Appellant argues that the district court improperly valued Parcels A and B.  The district court has broad discretion with respect to the division of property.  Rutten v. Rutten, 347 N.W.2d 47, 50 (Minn. 1984).  For the reviewing court to conclude that the district court abused its discretion, the district court's fact-findings must be "against all logic and the facts on [the] record."  Id. (citation omitted).  A district court's method of valuation will be affirmed if it "has an acceptable basis in fact and principle even though [an appellate court] may have taken a different approach."  Balogh v. Balogh, 356 N.W.2d 307, 312 (Minn. App. 1984).  Valuations by the district court are sustained if they fall within the limits of credible estimates by competent witnesses.  Hertz v. Hertz, 304 Minn. 144, 145, 229 N.W.2d 42, 44 (1975).

A.        Parcel A

Appellant valued Parcel A at $108,500 based on a Complete Summary Appraisal Report.  Respondent valued Parcel A at $135,000 based on the sales price of neighboring property, her own experience in shopping for similar real estate, and her own knowledge of the condition of the property.  The district court adopted a value of $121,500.

Appellant argues that the district court should have deferred to his valuation of the Parcel A because it was based on an appraisal,[1] while no expert testified to respondent's estimated value.  First, respondent was not obligated to hire an expert on the issue of property values.  Parties to dissolutions who are owners of real estate are presumptively knowledgeable about the property's value.  Ferguson v. Ferguson, 357 N.W.2d 104, 107 (Minn. App. 1984) (citing Lehman v. Hansord Pontiac Co., Inc., 246 Minn. 1, 6, 74 N.W.2d 305, 309 (1955)).  The district court’s valuation of Parcel A fell within the range of values testified to at trial, and is supported by the record.  We conclude the district court did not err when valuing Parcel A at $121,500.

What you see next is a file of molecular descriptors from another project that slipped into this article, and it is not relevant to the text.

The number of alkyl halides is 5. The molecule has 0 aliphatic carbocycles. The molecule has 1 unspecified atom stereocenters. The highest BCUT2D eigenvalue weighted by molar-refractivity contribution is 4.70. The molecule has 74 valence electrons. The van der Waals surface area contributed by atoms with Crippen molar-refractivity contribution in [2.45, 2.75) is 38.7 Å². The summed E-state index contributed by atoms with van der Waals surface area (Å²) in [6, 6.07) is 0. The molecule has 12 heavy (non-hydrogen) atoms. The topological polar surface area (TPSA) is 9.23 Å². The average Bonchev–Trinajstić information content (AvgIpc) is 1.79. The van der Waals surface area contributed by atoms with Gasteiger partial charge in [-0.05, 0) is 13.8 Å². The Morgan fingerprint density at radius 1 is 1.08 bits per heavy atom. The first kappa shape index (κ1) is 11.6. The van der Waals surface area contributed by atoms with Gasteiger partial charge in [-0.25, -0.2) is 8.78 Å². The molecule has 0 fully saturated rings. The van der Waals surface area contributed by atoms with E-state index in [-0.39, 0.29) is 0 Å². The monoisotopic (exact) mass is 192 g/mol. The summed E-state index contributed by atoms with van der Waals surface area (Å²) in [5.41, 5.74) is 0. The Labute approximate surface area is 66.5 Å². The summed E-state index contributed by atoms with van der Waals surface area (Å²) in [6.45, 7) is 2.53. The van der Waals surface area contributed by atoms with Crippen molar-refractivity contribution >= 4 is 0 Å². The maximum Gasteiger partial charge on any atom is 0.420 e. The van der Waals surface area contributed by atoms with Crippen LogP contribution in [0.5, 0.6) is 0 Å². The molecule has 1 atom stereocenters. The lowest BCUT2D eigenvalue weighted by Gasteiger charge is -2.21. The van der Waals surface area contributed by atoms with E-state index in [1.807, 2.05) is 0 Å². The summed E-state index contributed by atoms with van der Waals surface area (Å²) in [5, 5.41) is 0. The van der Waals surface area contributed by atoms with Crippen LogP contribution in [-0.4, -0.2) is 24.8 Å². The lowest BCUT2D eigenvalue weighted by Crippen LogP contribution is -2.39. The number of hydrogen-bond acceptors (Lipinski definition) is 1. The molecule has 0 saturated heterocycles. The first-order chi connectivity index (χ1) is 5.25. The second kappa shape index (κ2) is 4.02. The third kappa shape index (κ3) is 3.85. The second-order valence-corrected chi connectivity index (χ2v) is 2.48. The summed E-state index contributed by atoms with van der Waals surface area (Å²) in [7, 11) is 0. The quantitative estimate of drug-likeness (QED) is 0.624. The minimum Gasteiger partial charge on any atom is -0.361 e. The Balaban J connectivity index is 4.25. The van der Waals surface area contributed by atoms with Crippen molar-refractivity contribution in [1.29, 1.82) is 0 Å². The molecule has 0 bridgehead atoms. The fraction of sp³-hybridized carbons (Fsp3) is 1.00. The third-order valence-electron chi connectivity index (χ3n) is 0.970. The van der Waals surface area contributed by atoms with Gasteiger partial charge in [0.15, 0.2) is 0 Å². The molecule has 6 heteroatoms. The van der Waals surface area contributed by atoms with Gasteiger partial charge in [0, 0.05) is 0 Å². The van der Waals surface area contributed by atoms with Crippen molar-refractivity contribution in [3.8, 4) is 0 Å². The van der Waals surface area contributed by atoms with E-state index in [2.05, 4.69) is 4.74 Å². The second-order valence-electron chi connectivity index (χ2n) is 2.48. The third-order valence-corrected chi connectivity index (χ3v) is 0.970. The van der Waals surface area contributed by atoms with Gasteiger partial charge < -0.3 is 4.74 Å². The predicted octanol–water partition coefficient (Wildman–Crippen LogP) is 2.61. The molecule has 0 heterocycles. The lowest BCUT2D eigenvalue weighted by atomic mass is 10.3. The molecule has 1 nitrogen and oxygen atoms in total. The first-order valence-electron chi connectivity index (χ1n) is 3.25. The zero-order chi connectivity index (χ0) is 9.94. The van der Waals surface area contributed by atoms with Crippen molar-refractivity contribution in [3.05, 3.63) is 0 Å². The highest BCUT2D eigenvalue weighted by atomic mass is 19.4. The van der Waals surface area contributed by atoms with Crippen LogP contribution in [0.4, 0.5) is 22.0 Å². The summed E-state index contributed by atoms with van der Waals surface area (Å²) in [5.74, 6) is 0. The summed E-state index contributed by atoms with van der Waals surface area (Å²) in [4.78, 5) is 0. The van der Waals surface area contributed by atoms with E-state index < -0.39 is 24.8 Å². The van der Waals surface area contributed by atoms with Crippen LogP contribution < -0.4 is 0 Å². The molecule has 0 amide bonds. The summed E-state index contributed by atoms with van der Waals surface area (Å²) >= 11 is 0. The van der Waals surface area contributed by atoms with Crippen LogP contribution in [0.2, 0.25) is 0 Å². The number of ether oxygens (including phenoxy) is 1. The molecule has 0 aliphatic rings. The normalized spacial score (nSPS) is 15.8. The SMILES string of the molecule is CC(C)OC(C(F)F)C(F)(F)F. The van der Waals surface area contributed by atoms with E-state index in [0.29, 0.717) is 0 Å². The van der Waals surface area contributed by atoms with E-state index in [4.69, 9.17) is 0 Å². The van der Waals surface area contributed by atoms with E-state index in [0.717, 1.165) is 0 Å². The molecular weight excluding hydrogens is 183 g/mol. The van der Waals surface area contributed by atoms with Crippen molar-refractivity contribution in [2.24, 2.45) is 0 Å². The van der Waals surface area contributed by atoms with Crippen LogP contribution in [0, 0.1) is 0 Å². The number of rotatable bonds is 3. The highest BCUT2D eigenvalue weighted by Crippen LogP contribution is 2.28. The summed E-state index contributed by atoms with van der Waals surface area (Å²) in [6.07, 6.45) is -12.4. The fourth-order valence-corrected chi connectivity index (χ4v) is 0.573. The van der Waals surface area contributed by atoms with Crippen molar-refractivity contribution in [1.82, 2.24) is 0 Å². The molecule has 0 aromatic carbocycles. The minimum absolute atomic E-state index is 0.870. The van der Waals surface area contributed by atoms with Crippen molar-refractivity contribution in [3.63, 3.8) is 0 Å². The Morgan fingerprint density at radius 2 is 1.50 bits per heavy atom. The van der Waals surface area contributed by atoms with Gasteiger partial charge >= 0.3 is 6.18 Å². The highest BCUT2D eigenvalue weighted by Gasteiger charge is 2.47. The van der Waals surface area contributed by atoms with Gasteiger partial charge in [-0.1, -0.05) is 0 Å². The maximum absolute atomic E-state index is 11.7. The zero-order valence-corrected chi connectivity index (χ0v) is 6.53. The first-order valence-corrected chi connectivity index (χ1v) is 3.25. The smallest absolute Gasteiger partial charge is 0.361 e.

B.                Parcel B

Parcel B contains two subparcels.  One of the two subparcels is a ten-acre shop site (hereinafter "shop site") valued at approximately $10,000, and the other subparcel is a piece of property previously sold on a contract for deed (hereinafter "Horachek site") valued at approximately $14,500.  Appellant assigned a value of $127,500 to Parcel B based on the Complete Summary Appraisal Report, which did not include the Horachek contract for deed.  Respondent valued the property at $150,000, based on certain factors.  First, a financial statement prepared by the parties on December 31, 1993 valued Parcel B at $149,900.  Second, the parties paid $150,000 to FMHA in 1994 to have the agency release a lien it had on the property. 

Respondent valued Parcel B based on her opinion of its value after "shopping the market" and a financial statement prepared by the parties in 1993.  There is no direct evidence in the record to suggest that respondent valued the shop or Horachek site separately from Parcel B.  In her testimony regarding her valuation of Parcel B, respondent was asked: "[T]he value of that shop site though is incorporated into your value of his alleged premarital property; is that correct?", to which respondent answered in the affirmative.  However, there is no testimony to indicate whether respondent also included the value of the Horachek site in her valuation of Parcel B.  In the 1993 financial statement valuing Parcel B at $149,900, there is no specific mention of either the shop site or the Horachek site. 

When selecting a value for Parcel B, the court used the respondent's estimated value of $150,000.  Based on the facts before the district court, it had a reasonable basis to assign a value of $150,000 to the property.  We affirm the district court's valuation of Parcel B.